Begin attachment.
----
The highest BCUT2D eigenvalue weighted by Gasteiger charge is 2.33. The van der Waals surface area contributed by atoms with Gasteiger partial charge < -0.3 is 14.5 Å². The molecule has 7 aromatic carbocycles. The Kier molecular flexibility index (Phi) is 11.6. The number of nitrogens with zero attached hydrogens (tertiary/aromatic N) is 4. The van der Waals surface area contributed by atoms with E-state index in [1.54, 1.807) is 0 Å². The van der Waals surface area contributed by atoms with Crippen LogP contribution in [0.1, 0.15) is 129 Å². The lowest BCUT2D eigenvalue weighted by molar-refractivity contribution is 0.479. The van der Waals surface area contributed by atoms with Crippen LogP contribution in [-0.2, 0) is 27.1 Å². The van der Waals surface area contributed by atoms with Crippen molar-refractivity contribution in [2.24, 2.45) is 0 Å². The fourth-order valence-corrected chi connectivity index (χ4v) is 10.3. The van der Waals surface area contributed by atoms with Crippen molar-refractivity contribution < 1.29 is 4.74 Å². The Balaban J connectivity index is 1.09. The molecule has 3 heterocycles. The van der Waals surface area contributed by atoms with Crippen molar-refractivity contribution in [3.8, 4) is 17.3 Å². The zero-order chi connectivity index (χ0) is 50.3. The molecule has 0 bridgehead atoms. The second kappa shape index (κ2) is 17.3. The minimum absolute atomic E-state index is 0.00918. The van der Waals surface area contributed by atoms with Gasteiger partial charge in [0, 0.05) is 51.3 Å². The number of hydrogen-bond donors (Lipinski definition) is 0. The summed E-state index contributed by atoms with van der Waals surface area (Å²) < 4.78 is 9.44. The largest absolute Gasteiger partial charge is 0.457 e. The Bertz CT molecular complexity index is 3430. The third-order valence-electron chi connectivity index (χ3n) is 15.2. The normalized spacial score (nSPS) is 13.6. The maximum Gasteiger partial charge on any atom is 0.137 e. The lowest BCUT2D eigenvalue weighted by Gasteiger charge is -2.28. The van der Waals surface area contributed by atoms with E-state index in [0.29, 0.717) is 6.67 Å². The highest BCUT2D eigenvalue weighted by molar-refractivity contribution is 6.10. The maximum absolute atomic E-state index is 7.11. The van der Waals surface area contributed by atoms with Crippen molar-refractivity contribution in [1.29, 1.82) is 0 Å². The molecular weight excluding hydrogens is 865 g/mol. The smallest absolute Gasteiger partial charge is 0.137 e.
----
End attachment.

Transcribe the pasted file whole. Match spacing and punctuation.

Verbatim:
The highest BCUT2D eigenvalue weighted by Gasteiger charge is 2.33. The van der Waals surface area contributed by atoms with Gasteiger partial charge < -0.3 is 14.5 Å². The molecule has 7 aromatic carbocycles. The Kier molecular flexibility index (Phi) is 11.6. The number of nitrogens with zero attached hydrogens (tertiary/aromatic N) is 4. The van der Waals surface area contributed by atoms with E-state index in [1.54, 1.807) is 0 Å². The van der Waals surface area contributed by atoms with Crippen LogP contribution in [0.1, 0.15) is 129 Å². The lowest BCUT2D eigenvalue weighted by molar-refractivity contribution is 0.479. The van der Waals surface area contributed by atoms with Crippen LogP contribution in [-0.2, 0) is 27.1 Å². The van der Waals surface area contributed by atoms with Crippen molar-refractivity contribution in [2.24, 2.45) is 0 Å². The fourth-order valence-corrected chi connectivity index (χ4v) is 10.3. The van der Waals surface area contributed by atoms with Crippen molar-refractivity contribution < 1.29 is 4.74 Å². The Balaban J connectivity index is 1.09. The molecule has 3 heterocycles. The van der Waals surface area contributed by atoms with Crippen molar-refractivity contribution in [3.8, 4) is 17.3 Å². The zero-order chi connectivity index (χ0) is 50.3. The molecule has 0 bridgehead atoms. The second kappa shape index (κ2) is 17.3. The minimum absolute atomic E-state index is 0.00918. The van der Waals surface area contributed by atoms with Gasteiger partial charge in [0, 0.05) is 51.3 Å². The number of hydrogen-bond donors (Lipinski definition) is 0. The summed E-state index contributed by atoms with van der Waals surface area (Å²) < 4.78 is 9.44. The largest absolute Gasteiger partial charge is 0.457 e. The Bertz CT molecular complexity index is 3430. The third-order valence-electron chi connectivity index (χ3n) is 15.2. The normalized spacial score (nSPS) is 13.6. The maximum Gasteiger partial charge on any atom is 0.137 e. The lowest BCUT2D eigenvalue weighted by Gasteiger charge is -2.28. The van der Waals surface area contributed by atoms with E-state index in [0.29, 0.717) is 6.67 Å². The highest BCUT2D eigenvalue weighted by molar-refractivity contribution is 6.10. The maximum absolute atomic E-state index is 7.11. The van der Waals surface area contributed by atoms with Crippen molar-refractivity contribution in [1.29, 1.82) is 0 Å². The molecular weight excluding hydrogens is 865 g/mol. The smallest absolute Gasteiger partial charge is 0.137 e.